The pity of it is, that he who was the "world's fresh ornament" should be spending his days, wasting his life, and shedding the bloom of his manly beauty, to give a breath of health and a touch of nature to a disreputable lot who paint and decorate themselves with graveyard hair.  Possibly reports have been brought by some Iachimo of the lover's gallantries among the painted Jays of Italy, or the devotees of "false Art" in Paris.  However this may be, the cause of the speaker's wretchedness is the doings of the person addressed.  And the explanation is that he has been living in infectious company, and consequently grown common in the mouths of men.  The speaker holds him to be true at heart in spite of all that is done by him, or said about him, although others will judge the inner man by his outer deeds, and these are of a kind to add the rank smell of weeds to that flower which had been the glory of his spring.  Now the person here addressed, who is the cause, or whose "deeds" have given cause, for such mental misery as could make the speaker almost despair and cry for death, becomes the speaker in a group of later Sonnets, where he responds and replies to the very charges here made and implied.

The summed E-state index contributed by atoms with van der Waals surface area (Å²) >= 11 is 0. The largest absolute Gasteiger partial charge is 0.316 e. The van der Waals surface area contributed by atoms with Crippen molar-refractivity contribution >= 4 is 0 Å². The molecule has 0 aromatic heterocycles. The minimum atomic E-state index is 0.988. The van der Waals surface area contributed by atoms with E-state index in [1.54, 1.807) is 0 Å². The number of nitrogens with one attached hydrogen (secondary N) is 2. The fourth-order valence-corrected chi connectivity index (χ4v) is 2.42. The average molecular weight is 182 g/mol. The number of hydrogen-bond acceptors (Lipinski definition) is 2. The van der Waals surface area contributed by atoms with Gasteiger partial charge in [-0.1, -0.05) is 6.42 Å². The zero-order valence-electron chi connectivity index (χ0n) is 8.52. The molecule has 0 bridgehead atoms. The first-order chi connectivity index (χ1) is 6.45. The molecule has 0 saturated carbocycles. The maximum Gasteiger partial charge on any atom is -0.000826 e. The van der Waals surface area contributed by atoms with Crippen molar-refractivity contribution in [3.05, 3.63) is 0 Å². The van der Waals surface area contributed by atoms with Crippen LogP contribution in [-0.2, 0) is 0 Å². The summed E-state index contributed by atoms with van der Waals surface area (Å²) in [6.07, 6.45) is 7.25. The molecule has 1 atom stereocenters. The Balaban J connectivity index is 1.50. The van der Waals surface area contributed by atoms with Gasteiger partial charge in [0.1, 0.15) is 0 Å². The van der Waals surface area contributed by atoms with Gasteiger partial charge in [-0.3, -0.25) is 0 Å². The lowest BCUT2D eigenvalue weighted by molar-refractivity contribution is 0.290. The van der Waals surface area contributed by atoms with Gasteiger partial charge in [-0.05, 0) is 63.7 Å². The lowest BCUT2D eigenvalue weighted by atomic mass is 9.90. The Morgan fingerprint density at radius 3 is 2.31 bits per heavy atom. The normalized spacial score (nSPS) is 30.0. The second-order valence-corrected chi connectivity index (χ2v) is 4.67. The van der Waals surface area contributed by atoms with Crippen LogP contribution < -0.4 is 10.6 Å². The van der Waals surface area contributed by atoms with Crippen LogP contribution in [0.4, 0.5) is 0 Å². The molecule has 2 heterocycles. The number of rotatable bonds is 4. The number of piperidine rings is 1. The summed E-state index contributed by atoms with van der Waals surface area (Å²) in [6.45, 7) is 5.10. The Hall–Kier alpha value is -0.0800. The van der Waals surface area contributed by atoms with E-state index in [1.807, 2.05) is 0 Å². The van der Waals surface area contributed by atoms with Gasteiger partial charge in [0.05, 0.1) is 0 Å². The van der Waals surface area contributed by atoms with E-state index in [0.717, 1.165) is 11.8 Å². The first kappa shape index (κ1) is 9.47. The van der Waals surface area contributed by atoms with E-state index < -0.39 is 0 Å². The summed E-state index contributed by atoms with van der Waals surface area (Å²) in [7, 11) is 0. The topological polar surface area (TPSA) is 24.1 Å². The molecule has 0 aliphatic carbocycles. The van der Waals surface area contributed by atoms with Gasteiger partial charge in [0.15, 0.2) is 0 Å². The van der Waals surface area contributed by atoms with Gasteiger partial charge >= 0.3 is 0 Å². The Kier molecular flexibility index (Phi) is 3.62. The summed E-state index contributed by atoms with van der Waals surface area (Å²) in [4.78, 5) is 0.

Thus there are two speakers, whoever they may be, and the fact suffices to establish the dramatic nature of these Sonnets.  But the speaker who replies to the charges will prove absolutely that it is not Shakspeare who now bewails the evil courses that are yet to be confessed!  He will there address the present speaker as his "Sum of Good," his Rose! his "best of love," his "Cherubin," his Divine love, to whom he was affianced or confined; his "All-the-world," his "All," because he will then be addressing a woman who is his affianced mistress; and he replies charge by charge, and word by word, to the speaker of the foregoing Sonnets.  He admits having dwelt in infectious society, and offers to drink vinegar or "potions of Eysel" to disinfect himself.  He confesses to the "harmful deeds" that have made him the subject of public scandal.  He acknowledges all, and more than he has been charged with, he fully identifies himself as the cause of all and more unhappiness than was previously expressed in these and other Sonnets.  He confesses and regrets the blots and stains on his character, but protests that, despite these blots, he cannot "so preposterously be stained" as to "leave for nothing all thy sum of good."